By David Southwell
At the age of 10, Amar Timalsina made the startling discovery he could push a needle all the way into his leg and feel no pain.
At the time the youngster, who lived in a remote village in Nepal, used this “super power” to win a wager with school friends. However, soon after his leg began to itch so unbearably he took red-hot tongs from a fire and plunged them into the limb. Again, there was no pain.
Amar didn’t know it at the time, but this itching, coupled with the lack of feeling in his limbs, was one of the first signs he had leprosy.
It would take another two years for the condition to be formally diagnosed and, in that time, the disease ravaged Amar’s body unchecked, scarring and darkening his skin.
His family, who were poor, turned to traditional shamans to cure the mystery ailment with animal sacrifices and all-night ritual chanting. But the itching and scarring persisted.
With no adequate medical help nearby, Amar and his father travelled to Kathmandu, where specialists made the diagnosis.
Amar, now 42, still recalls hearing that dreaded L-word as the loudest sound he had ever heard.
“I thought my life had crumbled. There was no way out,” he says.
Amar’s treatment saw him hospitalised for three months while he was given a drug that removed his numbness. However, there were severe reactions.
“I had unbearable pains, like being sliced like a sharp blade,” he says.
“I shrieked day and night in the hospital bed, unable to bear the pain. Life seemed doomed; death seemed far better.”
Amar eventually returned to his village but his diagnoses meant he was an outcast – rejected by his school, his village and, worst of all, his family.
“For a child, the pain of being deprived of a mother’s touch and a father’s stroke is next to death,” Amar says.
“My siblings became far-off things; they were out of bounds to me.”
“In Nepal, a person affected by leprosy is considered a curse to the family and the society at large.
“No one was willing to come near me; no one would extend a hand to hold me. Eyes stared from a distance and kept me at bay as though I was an outcast.”
It would take six years for Amar to be cured of leprosy, but the stigma remained. He later entered into an arranged marriage, but when his wife learnt he once had leprosy she filed for divorce.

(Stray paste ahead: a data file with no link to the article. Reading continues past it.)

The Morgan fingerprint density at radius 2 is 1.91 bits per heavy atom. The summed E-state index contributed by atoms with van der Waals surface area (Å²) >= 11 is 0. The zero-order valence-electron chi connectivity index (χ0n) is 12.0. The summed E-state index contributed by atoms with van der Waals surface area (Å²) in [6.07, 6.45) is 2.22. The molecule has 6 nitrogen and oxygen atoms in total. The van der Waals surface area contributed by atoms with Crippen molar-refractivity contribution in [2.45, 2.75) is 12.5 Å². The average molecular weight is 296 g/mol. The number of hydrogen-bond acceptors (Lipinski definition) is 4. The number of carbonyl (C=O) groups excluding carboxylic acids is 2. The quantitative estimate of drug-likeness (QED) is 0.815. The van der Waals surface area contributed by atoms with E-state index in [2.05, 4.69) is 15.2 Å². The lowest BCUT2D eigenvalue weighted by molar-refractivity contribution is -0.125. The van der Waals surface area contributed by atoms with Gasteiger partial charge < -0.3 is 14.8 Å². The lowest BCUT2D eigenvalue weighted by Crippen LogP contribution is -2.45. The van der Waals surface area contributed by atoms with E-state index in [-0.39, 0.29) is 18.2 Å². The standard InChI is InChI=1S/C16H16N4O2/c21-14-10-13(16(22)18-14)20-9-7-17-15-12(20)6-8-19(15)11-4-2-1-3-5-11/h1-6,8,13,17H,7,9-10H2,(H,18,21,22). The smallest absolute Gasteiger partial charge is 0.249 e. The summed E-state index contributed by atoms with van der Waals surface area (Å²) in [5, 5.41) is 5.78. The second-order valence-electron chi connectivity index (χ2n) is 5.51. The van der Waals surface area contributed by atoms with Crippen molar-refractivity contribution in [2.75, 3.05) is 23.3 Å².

“That was one of the worst moments in my life,” Amar says. “I loved her a lot, but I was compelled to sign the divorce paper.”
Leprosy isn’t commonly spoken about in first world countries. There’s no ribbon, celebrity ambassador or awareness month. In truth, many Australians are unaware it still exists. Yet one person is diagnosed every two minutes with the disease.
Fortunately, modern medicine has found a way to cure it within a year of diagnosis and most patients are no longer infectious within 48 hours of their first treatment.
“Early diagnosis and proper rehabilitation are the most serious problems in countries where poverty is a major issue and accessibility to medical resources is the biggest challenge,” Amar says.
“Humanitarian help is required more than ever because the number of affected people is increasing.”
Despite all the hardships Amar has faced, he has managed to lead a fulfilling life devoted to helping others who have suffered, or are suffering from, leprosy.
He now works as a school principal in Kathmandu, but it was while he was teaching in Nepal that he met his second, and current, wife, Mim. The couple have two children – a son, 20, and daughter, 16.
“I found a soulmate with whom I can share my past and she happily accepted me as my partner in life,” Amar says.
Amar is also president of IDEA Nepal, an organisation that advocates for people affected by leprosy. He is also on the advisory panel of the International Federation of Anti-Leprosy Associations.
Amar is speaking at St Luke’s Uniting Church, Highton, on 6 October. For more information, click here